When collecting reading material to supplement my son's Civil War history lessons, I had a hard time finding balanced material that showed that the cause of the war was not just about slavery and explained the important aspect of states' rights. I was thrilled to discover The
Orphan and the Beaten Drum, which portrays the South's stance through the eyes of a courageous young drummer boy.
The story is full of adventure, sharing the tale of Roger Mills and his twin sister, Jane, as they join the 6th Alabama Infantry as drummer boy and Daughter of the Regiment, respectively. It begins with the struggles that fall upon their family, as well as the struggles that fall upon the nation. Orphaned and rejected at the age of only 12, the brother and sister escape from an orphanage and begin their journey with the war. The book tells of Jane assisting the company's doctor and of Roger fighting bravely and creatively and crafting his own drum.
I was delighted to see a great deal of details regarding battles and prominent Civil War figures. The book shares the tale of the Mills family, but it is about the battles of the South. The battles are clearly outlined, including strategies, and it would be nice to follow along with a map to trace the journey of the 6th Alabama Infantry. Death and details of wounds are shared throughout the book, but those are to be expected in an intimate account of the life of soldiers. I didn't find any of the descriptions to be terribly graphic or disturbing.
I was also delighted to see Roger motivated by his faith, not as a part of his life, but as the very foundation of his life throughout the book. The character of Roger is an inspiring character as well as an excellent example of integrity. His faith is sincere and is very evident throughout the book.
I found some distracting elements in the book, but they were mild and few. The first quarter of the book seems to have been written in a different style than the rest. It carries a less mature writing tone. When asked if he'd encountered any trouble on a trip, Roger replies, "Funny you'd ask," as a lead-in to the announcement that a family friend is dead. Funny? The strange reply was awkward to read, but not terrible. Later, when his father is dying, Roger delivers a poetically imploring speech to a sleeping doctor. The prose is beautiful but very out of place and pretentious. This awkwardness completely disappeared after the first few chapters, giving the sense that the author was still finding his voice. But find it he did, and it was a pleasure to read!
Roger's faith is very Biblical, but I had some minor concerns over just a few attitudes described. One scenario describes Roger's visit to a new church. Roger has trouble staying awake and hears someone else snoring. Roger blames this on the soft and clear voice of the minister and thinks that this would never happen at his old church, where the terror of God is preached with shouts. I enjoy a rousing sermon, but I have also heard the Holy Spirit speak in a still, small voice; I felt the need to explain to my boys that our preferences don't need to lay fault at anyone's feet and that our lack of appreciation should not be equated to a lack of anointing.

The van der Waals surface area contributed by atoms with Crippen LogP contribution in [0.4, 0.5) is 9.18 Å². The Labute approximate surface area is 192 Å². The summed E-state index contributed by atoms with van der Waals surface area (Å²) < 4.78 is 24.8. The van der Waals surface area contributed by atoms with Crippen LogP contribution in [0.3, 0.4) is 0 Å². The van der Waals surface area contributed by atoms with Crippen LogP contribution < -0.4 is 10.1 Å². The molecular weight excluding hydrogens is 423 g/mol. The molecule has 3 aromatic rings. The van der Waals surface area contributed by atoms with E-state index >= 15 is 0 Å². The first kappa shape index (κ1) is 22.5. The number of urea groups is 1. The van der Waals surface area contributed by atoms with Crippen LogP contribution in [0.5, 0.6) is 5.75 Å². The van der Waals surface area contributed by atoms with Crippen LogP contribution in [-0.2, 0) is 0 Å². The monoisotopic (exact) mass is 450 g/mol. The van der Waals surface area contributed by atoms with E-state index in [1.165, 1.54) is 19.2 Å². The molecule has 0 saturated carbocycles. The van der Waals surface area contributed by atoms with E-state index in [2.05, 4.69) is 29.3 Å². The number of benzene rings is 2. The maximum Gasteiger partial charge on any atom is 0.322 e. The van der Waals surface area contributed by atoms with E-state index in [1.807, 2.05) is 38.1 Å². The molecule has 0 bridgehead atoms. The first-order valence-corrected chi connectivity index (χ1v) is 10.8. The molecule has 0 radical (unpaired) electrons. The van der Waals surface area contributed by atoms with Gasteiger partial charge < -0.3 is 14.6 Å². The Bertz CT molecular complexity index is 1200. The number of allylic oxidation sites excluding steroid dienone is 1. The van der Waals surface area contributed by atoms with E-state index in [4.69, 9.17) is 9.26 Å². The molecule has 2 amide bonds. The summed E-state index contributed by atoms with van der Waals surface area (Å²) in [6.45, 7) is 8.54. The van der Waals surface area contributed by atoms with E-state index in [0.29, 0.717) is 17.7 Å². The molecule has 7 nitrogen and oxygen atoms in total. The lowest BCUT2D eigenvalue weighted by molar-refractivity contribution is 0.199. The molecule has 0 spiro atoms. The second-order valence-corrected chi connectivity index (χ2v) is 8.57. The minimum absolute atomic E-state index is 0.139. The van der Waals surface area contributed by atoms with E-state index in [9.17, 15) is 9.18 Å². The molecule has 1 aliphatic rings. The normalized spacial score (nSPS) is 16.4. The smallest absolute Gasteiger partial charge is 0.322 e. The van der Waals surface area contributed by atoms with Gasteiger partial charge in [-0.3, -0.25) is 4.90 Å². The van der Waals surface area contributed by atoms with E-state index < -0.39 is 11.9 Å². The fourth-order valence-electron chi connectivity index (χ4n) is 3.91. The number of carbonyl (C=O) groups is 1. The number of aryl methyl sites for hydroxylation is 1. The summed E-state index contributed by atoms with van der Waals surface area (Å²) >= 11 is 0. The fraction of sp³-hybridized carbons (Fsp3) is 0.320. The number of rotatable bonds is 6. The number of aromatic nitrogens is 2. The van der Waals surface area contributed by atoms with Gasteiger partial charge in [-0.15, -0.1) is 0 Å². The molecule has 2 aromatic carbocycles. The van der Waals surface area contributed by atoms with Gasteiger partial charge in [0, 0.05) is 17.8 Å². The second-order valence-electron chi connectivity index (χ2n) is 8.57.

A second scenario involves a fellow drummer who is wounded and is discovered to be a girl who has disguised herself as a boy to escape from the same appalling orphanage from which Roger and Jane also escaped. It is presented as an unquestioned fact that the girl's behavior was shameful. Roger even seems to struggle with deciding if it is proper for Jane to work alongside the drummer girl in the hospital. It is a very brief scene, but the lack of grace for someone in such a similar situation as Roger and his sister seemed out of place with Roger's declared faith.
The last scenario that gave a hint of this concerning attitude was toward the end of the book. Roger tells someone, "I guess I have an uncle, but we never talk much about him." The uncle had sympathies with the North that were presented at the beginning of the book. This balanced presentation impressed me at the beginning, but the uncle is not mentioned again until this portion near the end when he is discussed as a traitor, and it almost comes across as if he is shunned by the children for it. This again seemed out of place with Roger's faith in a gracious God.
All of these concerns are mild and in no way made me dislike the book; I mention them only for parents who might want to know about specific elements when screening for reading material. These short scenes are the only ones that contained this lack of mercy. Overall, I truly found the book to be an asset to our Civil War library. It is gripping and very educational. I look forward to its sequel.
I did find the illustrations to be distracting. They were rather juvenile and prompted me to investigate the age of the illustrator. The illustrator, it turns out, is also the author. And the author is a talented young man by the name of Bryce Chandler, who wrote the book when he was only 19. Even more impressive, Mr. Chandler published his first novel, under his own publishing company, at the age of 16. A lifetime homeschooler, Chandler is a drummer boy re-enactor who, like his character, created his own authentic drum. Chandler is a college student who still finds time to continue writing in the Drummer Boy series and to speak to school and church groups, presenting the life of a drummer boy in authentic dress and discussing the causes for the War Between the States.